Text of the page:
Through a non-formal approach, discussions ~ȧȓCPȧRFGQȧRP?GLGLEȧUCȧ 57addressed entrepreneurship and business strategies, were determined tosocial inclusion, youth unemployment in Europe, GLȐSCLACȧMSPȧL?RGML?Jȧvocational qualiﬁcations, the socioeconomic situation ?SRFMPGRGCQȧRMȧFCJNȧin participants’ countries and the challenges of engaging unemployed youngunemployed young people so they participate actively people and youngin society. On the basis of this project, further cross- entrepreneurs.’border cooperation has developed to reduce youthunemployment and support local communities.Twenty-two people from Azerbaijan, Greece, Italy,Moldova, Romania, Serbia, Turkey and Ukrainetook part in the 10-day training, which took place inmid-2010, and was hosted by Kasta Morrely in Iasi,Romania, a human rights organisation that promotesskills central to the development of a democraticsociety.
27 Try it yourself Young women discover their talents Computer programming or music production58 are not things that many girls have the opportunity to try. The freiTräume project gave them a chance. A group of young women from diﬀerent creative and technical backgrounds created a series of non-formal workshops on making radio shows and animated ﬁlms, designing and programming a computer robot, creating a magazine, becoming a professional DJ, and song writing. Six young women managed a team oﬀering 18 diﬀerent workshops, as well as vocational counselling and orientation. The workshops were promoted in schools, youth centres and youth networks in and around Salzburg. In doing so, the project team improved their own project management skills and encountered new ranges of contacts.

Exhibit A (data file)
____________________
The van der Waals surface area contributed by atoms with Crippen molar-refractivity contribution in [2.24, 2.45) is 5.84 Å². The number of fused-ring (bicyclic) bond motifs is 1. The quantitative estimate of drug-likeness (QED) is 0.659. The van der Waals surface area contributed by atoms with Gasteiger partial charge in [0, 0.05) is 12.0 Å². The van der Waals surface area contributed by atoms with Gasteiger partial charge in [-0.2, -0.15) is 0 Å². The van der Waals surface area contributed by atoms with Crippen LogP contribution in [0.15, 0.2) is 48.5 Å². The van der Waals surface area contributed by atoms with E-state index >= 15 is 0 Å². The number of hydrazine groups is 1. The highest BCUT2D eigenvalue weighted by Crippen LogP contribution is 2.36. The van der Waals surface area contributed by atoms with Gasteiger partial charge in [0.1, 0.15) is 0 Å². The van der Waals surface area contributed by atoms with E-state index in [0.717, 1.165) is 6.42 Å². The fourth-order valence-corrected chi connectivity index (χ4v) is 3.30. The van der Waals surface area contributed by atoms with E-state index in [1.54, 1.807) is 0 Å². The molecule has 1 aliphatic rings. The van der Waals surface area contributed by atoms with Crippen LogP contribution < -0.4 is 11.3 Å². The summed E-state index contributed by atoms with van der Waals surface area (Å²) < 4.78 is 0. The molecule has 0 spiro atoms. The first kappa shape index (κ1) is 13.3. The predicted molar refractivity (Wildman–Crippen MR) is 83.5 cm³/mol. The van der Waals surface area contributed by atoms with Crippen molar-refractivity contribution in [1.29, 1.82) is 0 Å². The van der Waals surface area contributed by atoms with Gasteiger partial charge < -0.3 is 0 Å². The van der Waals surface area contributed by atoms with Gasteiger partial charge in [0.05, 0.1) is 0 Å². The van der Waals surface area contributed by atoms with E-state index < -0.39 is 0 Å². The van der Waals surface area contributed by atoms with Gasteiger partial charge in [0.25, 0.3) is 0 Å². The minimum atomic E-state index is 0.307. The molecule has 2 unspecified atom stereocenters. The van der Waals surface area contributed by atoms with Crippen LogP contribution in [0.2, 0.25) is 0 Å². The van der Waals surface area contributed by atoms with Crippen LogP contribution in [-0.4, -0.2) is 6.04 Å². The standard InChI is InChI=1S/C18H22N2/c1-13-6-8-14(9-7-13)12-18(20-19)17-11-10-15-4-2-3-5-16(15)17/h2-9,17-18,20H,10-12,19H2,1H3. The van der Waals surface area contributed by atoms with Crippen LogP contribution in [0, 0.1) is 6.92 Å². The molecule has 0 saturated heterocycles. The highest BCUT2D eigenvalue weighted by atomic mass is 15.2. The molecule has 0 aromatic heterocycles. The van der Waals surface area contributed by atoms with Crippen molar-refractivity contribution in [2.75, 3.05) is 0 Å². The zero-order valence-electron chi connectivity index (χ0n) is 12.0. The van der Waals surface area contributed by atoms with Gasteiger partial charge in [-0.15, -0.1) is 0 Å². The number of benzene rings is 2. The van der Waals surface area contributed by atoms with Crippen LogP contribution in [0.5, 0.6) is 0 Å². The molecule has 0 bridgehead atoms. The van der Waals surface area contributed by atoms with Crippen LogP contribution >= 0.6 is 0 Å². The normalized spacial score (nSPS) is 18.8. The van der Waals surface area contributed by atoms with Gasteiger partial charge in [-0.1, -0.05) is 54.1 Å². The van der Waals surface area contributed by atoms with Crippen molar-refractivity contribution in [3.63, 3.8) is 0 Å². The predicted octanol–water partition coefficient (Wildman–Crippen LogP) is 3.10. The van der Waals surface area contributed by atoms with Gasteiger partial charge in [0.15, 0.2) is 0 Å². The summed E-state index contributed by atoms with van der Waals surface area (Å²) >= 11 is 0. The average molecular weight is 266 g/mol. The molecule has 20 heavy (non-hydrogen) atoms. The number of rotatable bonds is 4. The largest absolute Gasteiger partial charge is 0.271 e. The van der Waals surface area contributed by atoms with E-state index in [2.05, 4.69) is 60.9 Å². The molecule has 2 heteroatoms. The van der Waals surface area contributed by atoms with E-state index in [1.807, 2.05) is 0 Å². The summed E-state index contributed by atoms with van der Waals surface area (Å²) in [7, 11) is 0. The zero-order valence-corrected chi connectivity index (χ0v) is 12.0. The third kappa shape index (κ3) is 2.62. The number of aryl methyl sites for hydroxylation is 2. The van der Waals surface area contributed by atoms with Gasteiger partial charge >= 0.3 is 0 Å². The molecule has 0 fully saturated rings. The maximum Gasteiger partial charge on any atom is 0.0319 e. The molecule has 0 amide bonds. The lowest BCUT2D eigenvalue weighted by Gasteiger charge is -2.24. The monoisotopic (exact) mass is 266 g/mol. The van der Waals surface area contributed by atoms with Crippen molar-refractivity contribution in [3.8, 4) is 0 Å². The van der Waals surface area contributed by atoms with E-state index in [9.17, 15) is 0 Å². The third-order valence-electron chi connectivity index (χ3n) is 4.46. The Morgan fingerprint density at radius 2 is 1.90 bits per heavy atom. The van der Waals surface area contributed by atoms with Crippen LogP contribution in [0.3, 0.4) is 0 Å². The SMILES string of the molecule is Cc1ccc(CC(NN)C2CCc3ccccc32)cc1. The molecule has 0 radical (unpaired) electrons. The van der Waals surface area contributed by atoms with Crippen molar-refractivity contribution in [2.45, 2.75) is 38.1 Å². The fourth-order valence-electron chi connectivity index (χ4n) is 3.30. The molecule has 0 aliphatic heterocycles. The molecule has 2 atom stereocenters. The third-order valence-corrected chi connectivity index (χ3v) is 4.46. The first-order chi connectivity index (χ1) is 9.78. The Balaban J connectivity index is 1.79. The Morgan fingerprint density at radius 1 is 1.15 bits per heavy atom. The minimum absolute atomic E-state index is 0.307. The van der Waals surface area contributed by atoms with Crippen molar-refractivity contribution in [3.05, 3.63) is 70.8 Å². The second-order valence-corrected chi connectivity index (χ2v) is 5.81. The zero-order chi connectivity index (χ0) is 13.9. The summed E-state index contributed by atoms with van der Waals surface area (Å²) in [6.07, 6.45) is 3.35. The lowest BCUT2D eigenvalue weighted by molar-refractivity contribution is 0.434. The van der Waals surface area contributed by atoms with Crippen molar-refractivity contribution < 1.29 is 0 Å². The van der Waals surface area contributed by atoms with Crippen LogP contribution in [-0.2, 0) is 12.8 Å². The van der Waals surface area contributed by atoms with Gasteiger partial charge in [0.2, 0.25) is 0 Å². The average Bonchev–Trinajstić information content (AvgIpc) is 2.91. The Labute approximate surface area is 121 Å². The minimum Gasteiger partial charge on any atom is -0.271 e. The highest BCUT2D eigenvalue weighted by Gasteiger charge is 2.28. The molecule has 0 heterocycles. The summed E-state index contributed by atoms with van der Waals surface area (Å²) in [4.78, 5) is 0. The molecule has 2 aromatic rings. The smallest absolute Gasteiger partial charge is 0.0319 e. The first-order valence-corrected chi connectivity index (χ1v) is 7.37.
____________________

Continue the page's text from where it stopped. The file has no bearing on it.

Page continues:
ȧ7MSRFȧLGRG?RGTCȧNPMHCARȧDSLBCBȧ@WȧRFCȧ7MSRFȧGLȧARGMLȧ national agency in Austria. Project carried out by informal group Try it yourself, Austria.More than 200 girls and young women around Salzburg ~ȧ2FCȧUMPIQFMNȧU?Qȧ 59beneﬁted, and the encouragement they received helped great and we all learntthem to gain self-conﬁdence as well as to discover new a lot! Everyone couldtalents and skills. They could then approach their future Q?WȧUF?RȧRFCWȧRFMSEFRȧprofessional careers from new perspectives. ?LBȧ@PGLEȧGLȧRFCGPȧMULȧ ideas.’freiTräume still exists. Many of the participantsremained in contact with the project team via Facebook,Twitter or mailing lists. The website remains online,oﬀering workshops to anyone who is interested.The project ran for 18 months in 2009–10, andworkshops and camps for girls were organised inSalzburg city and Zell am See in Austria.
28 Fresh thinking to counter unemployment Two European Voluntary Service volunteers from60 Germany and Spain spent 10 months in Depaul’s residential projects for people with addiction problems, encouraging the people living there to develop new skills and interests. The fact that the volunteers came from diﬀerent cultures brought fresh thinking, motivated and boosted self-esteem among the people they were working with, and contributed to the harm minimisation approach of the hostel. Activities ranged from cookery classes to developing skills in writing a CV. The volunteers were encouraged to document their experiences in writing and with photographs, and to share these stories.